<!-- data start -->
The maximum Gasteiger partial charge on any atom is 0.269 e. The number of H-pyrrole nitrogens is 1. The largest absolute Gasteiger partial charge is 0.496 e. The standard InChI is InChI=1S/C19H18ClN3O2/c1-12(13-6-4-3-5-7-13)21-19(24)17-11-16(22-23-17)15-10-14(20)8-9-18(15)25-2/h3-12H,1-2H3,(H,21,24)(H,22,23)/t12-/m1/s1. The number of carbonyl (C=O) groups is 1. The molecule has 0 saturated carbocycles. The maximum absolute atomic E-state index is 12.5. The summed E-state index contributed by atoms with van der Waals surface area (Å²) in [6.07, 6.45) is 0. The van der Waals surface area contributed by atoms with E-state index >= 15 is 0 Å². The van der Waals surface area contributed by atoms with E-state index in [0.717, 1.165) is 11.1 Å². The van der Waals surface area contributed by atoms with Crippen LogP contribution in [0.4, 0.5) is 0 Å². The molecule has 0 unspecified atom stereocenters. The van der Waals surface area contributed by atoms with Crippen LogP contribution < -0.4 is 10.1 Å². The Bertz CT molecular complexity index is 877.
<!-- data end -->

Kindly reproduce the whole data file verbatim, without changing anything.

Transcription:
The maximum Gasteiger partial charge on any atom is 0.269 e. The number of H-pyrrole nitrogens is 1. The largest absolute Gasteiger partial charge is 0.496 e. The standard InChI is InChI=1S/C19H18ClN3O2/c1-12(13-6-4-3-5-7-13)21-19(24)17-11-16(22-23-17)15-10-14(20)8-9-18(15)25-2/h3-12H,1-2H3,(H,21,24)(H,22,23)/t12-/m1/s1. The number of carbonyl (C=O) groups is 1. The molecule has 0 saturated carbocycles. The maximum absolute atomic E-state index is 12.5. The summed E-state index contributed by atoms with van der Waals surface area (Å²) in [6.07, 6.45) is 0. The van der Waals surface area contributed by atoms with E-state index >= 15 is 0 Å². The van der Waals surface area contributed by atoms with E-state index in [0.717, 1.165) is 11.1 Å². The van der Waals surface area contributed by atoms with Crippen LogP contribution in [0.4, 0.5) is 0 Å². The molecule has 0 unspecified atom stereocenters. The van der Waals surface area contributed by atoms with Crippen LogP contribution < -0.4 is 10.1 Å². The Bertz CT molecular complexity index is 877.